* Anything in RED
is a query and subject to rewrite. If you have any information, please
post it on the discussion board. It
WILL be reviewed.
Miami Tribes 1940-present
Lounge/Ken's Lounge/New Miami
The Old Miami - 2001
Roper ( Hopleaf@mindspring .com
) - former owner of the New Miami says,
"There are certainly 4 very separate
identities to 3130 Cass Avenue.
1. The Miami Lounge- In the 40's and 50's this was a very classy
joint. There used to be a few new car dealerships along the corridor
and from what I heard The Miami is where a lot of the salesmen hung
out. I have a photo taken in front in 1949 with the Budweiser
Clydesdales. It was a nice looking place.
2. Ken's Lounge- Sometime in the 60's The Miami became Kens Lounge, not
a classy or a nice place.
The back room that later became the music area was originally a
house. When Cass became commercial, a storefront was built onto the front. Many other
corridor buildings were like this, including HoHo's on 2nd. Anyway,
the house part burned down.
The ruble was dumped into the basement and a flat roof was put on
top of the surviving exterior walls. This was a separate space and
at one time a machine shop operated there. Most likely from the 50s
on it was vacant.
Ken was a very sleezy guy and his bar attracted a bad crowd. Many of
the people who hung out at The West Detroiter on Woodward and The
Golden Ducat on 3rd were also regulars there. There were several
violent murders in Ken's. When I went in to check it out in 1976 to
see what I might be in for the barmaids were turning tricks on
mattresses laid out on the old machine shop floor in back. While I was there a
pimp came in and dragged one of the girls out from behind the bar
and beat her up, much to the delight of the crowd.
We bought it anyway.
3. The New Miami- As I mentioned in an earlier posting, I learned
that Ken's was called The Miami in better days and thought The New
Miami would be a cool name. We closed for three months and gutted
the place. Tom Ford, Keith Schiller and others did a lot of the
work. Keith had used some barn like wood to cover a section of the
wall at Alvin's and I thought it would work in front part of the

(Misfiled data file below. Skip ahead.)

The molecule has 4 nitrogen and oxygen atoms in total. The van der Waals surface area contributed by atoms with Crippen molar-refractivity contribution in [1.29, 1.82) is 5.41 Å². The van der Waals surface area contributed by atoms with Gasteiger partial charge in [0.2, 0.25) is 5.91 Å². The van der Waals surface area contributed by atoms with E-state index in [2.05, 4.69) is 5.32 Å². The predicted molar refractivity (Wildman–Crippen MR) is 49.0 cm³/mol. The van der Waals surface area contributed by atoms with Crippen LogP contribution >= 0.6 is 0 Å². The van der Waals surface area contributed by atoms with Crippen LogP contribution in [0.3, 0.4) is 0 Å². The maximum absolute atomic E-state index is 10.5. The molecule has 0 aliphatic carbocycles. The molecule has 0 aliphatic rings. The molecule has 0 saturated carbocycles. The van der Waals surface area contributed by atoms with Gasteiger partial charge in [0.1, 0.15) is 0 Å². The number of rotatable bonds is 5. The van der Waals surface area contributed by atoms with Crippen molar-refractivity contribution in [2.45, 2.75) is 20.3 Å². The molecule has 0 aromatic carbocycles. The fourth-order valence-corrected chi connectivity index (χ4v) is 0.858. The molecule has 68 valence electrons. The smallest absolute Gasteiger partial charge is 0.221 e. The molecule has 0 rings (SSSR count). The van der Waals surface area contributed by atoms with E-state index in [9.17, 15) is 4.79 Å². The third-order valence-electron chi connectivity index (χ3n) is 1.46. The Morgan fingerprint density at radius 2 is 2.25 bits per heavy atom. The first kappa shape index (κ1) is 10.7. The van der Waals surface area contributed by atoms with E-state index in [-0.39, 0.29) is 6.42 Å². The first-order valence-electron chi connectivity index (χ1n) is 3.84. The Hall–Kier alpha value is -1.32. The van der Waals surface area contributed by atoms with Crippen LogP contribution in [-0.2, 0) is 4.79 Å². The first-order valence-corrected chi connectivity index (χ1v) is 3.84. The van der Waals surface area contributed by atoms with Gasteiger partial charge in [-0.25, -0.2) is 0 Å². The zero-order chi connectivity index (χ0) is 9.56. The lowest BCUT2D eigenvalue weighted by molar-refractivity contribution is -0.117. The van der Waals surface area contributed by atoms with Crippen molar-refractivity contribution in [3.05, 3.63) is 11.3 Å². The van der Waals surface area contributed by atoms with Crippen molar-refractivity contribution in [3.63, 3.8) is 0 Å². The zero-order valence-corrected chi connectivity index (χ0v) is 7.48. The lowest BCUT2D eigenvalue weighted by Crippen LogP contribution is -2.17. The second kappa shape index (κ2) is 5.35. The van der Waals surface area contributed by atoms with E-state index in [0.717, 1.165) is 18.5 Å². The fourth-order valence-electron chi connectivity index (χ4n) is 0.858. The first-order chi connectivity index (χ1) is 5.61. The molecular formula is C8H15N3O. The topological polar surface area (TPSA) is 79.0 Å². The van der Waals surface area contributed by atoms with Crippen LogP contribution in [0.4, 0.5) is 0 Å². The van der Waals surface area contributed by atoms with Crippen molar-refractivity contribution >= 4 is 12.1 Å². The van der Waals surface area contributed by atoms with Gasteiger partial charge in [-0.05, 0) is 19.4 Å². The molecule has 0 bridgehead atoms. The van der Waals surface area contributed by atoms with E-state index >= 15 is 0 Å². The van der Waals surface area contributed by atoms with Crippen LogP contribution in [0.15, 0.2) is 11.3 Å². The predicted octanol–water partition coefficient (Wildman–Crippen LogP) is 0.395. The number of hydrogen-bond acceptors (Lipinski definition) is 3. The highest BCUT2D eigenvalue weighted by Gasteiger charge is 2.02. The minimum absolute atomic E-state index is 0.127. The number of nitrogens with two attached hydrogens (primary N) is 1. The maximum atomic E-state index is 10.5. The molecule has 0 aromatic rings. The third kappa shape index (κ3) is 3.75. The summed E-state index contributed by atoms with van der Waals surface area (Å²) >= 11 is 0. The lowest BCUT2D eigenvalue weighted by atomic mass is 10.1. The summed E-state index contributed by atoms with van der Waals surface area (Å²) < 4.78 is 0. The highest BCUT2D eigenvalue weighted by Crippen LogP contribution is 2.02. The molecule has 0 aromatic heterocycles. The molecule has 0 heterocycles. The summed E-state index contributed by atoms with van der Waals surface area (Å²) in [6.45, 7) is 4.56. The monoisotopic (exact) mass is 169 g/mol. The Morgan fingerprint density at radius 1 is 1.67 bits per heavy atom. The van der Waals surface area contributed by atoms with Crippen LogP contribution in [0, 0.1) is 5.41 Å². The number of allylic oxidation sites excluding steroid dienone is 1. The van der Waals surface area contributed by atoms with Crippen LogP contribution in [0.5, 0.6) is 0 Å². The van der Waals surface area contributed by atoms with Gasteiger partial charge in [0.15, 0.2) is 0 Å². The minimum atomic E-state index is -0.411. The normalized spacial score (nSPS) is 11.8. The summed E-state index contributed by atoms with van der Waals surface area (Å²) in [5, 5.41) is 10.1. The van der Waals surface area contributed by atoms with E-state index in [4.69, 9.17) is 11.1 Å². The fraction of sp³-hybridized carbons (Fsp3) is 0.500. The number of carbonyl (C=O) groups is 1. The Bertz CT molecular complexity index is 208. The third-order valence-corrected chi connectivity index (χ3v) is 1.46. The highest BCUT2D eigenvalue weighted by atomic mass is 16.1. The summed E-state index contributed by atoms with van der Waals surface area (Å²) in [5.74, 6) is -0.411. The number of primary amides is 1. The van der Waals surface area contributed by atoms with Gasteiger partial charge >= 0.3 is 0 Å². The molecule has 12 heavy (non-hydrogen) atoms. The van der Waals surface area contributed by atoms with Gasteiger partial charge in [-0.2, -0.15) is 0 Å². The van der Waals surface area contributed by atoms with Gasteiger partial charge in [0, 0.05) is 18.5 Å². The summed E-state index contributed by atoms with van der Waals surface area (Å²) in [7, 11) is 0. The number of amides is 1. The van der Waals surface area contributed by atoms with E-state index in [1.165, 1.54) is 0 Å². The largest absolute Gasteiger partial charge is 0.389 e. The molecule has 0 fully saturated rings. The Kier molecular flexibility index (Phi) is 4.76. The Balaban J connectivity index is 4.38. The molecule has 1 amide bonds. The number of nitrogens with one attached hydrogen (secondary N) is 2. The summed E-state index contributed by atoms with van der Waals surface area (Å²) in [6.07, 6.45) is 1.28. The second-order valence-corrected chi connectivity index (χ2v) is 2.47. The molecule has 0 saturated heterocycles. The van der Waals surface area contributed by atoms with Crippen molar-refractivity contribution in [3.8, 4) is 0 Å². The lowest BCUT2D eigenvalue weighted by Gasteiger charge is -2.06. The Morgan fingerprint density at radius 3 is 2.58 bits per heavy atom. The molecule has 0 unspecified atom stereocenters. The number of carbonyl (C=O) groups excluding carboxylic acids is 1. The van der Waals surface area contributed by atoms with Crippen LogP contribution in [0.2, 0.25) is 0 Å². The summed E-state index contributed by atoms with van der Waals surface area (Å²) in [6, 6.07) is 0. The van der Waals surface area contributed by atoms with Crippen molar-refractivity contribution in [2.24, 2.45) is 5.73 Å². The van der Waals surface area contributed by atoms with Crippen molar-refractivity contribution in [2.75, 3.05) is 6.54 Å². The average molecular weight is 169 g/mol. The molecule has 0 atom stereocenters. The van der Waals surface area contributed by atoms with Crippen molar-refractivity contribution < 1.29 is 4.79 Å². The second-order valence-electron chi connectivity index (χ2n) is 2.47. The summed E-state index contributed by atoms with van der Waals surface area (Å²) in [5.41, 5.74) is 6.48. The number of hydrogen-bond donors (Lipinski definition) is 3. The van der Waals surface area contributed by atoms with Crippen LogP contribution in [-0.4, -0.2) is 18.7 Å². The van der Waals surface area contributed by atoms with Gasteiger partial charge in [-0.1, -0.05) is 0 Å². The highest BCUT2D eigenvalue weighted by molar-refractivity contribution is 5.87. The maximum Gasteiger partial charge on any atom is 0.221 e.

bar. Not knowing of a lot of barns near by, I went down near the
Detroit Harbor Terminals and laying around in vacant lots down there
were hundreds of huge shipping crates for shipping steel in from
Europe. That January, with crowbar in hand I filled a couple
truckloads of Swedish Steel Crate wall covering for the bar.
We opened with Shadowfax In February of 77. We had a great time for
awhile but the neighborhood was changing and business was not always
Many of the apartment buildings around us including some nice ones
like the Coronado on Selden and Cass burned down. However there was
always the music. Cindy Laverty, John Kearny ,Bill Landlis, Dave
Chambers and Willy Vreeland had a great band, The Vibes. The
bluegrass band Harlin County, The Lords, The Rockabilly Cats, Bobby
McDonald, Mitch Ryder, Steve Nardella with the great Mr. B on piano
and George Bedard on guitar, Sonic's Rendevue, Wayne Kramer, Destroy
All Monsters, of coarse all the variations of Shadowfax, and many
many others. Like Cobb's we had a tight group of regulars. Toward
the end I was largely absent while working nights at Chevrolet
Detroit Gear and Axel. In February of 80 a group of losers who we
had trouble with over the years poured gas into the exhaust fan
opening and lit it on fire. Underinsured and lacking any sort of
cash reserve, that was the end of The New Miami. Ken exercised his
option and took the bar back.
4. The Old Miami- After remaining vacant for some time, Dan
Overstreet fixed up and reopened the bar
It was over 10 years before I ever set foot in the bar again, so
this is an era for others to describe."